I've been thinking about ways to take advantage of multiple asymmetric encryption schemes so that each key could be a backup to the others in case of cryptanalysis of one given scheme. Those public key schemes could each secure one share of a symmetric key splitting scheme (as answered in Is there a multiple asymmetric encryption algorithm, which requires all private keys to reveal the secret?).

Something similar could also apply to digital signatures (just requiring all signatures to be valid) or key sharing schemes (just inputting multiple shared secrets into one KDF).

Is there precedent for that?

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    $\begingroup$ I think Poncho's recent answer covers more than you need on this question Post quantum hybrid model and its security that cover classical and post-quantum adversaries, too. $\endgroup$
    – kelalaka
    Sep 20, 2022 at 21:08
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    $\begingroup$ Also see this article "A hybrid is a combination of a classical and a post-quantum scheme. For instance, we can combine Kyber512 with X25519 to create a single Kyber512X key agreement. The advantage of a hybrid is that the data remains secure against non-quantum attackers even if Kyber512 turns out broken." $\endgroup$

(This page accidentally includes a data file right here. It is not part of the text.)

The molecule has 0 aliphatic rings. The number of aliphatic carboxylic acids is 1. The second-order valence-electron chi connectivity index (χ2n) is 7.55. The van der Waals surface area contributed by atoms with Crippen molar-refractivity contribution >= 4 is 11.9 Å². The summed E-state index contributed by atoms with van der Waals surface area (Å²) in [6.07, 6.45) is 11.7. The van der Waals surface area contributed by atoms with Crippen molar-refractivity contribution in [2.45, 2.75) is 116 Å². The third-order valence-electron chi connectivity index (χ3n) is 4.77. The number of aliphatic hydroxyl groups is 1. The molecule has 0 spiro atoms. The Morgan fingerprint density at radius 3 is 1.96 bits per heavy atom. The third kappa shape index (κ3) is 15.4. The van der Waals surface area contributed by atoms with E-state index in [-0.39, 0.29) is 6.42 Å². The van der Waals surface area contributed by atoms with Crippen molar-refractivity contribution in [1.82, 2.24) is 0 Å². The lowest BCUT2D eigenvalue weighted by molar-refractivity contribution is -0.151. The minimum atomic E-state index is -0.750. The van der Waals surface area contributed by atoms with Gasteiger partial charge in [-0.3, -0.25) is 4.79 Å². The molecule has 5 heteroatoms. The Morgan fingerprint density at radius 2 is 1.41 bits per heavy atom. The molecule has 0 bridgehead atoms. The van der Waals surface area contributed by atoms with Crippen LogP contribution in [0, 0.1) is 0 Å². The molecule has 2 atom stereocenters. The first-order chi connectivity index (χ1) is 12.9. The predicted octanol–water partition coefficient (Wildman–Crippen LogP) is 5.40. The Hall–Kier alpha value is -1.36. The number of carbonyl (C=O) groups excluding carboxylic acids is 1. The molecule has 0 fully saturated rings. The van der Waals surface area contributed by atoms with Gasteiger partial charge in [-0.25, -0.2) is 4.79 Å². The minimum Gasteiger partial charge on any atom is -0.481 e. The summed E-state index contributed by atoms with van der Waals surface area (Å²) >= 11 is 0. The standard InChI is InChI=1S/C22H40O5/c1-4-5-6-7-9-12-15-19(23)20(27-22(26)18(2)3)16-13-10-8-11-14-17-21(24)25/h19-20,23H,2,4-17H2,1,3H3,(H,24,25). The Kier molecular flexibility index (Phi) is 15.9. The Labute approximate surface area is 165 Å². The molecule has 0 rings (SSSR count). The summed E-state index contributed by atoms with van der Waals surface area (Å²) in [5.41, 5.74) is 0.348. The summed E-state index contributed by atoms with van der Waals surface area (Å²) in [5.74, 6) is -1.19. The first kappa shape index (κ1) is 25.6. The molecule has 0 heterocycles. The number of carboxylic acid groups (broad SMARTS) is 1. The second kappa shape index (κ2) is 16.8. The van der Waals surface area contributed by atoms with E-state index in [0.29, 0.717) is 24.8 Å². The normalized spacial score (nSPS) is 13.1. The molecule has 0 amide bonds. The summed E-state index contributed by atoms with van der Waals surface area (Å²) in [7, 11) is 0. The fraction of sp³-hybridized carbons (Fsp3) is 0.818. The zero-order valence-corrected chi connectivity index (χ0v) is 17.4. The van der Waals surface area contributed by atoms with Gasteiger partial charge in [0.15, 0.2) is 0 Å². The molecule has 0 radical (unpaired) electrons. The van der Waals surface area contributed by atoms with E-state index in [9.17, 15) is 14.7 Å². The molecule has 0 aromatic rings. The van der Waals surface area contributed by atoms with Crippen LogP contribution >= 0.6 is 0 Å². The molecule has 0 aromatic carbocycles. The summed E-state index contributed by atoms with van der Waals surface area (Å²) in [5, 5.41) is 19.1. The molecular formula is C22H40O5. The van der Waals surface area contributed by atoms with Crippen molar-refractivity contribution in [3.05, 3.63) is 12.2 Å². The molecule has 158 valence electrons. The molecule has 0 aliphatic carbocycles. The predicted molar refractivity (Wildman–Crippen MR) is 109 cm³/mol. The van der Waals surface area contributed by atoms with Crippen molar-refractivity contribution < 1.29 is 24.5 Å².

– knaccc
    Sep 20, 2022 at 21:12
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    $\begingroup$ This is the general gist of all discussions about PQC algorithms at the time. There isn't just a precedent, it's the main line for most. For instance, there have been discussions how we should adjust X509 certificates to host multiple keys. $\endgroup$
    – Maarten Bodewes
    Sep 20, 2022 at 23:29


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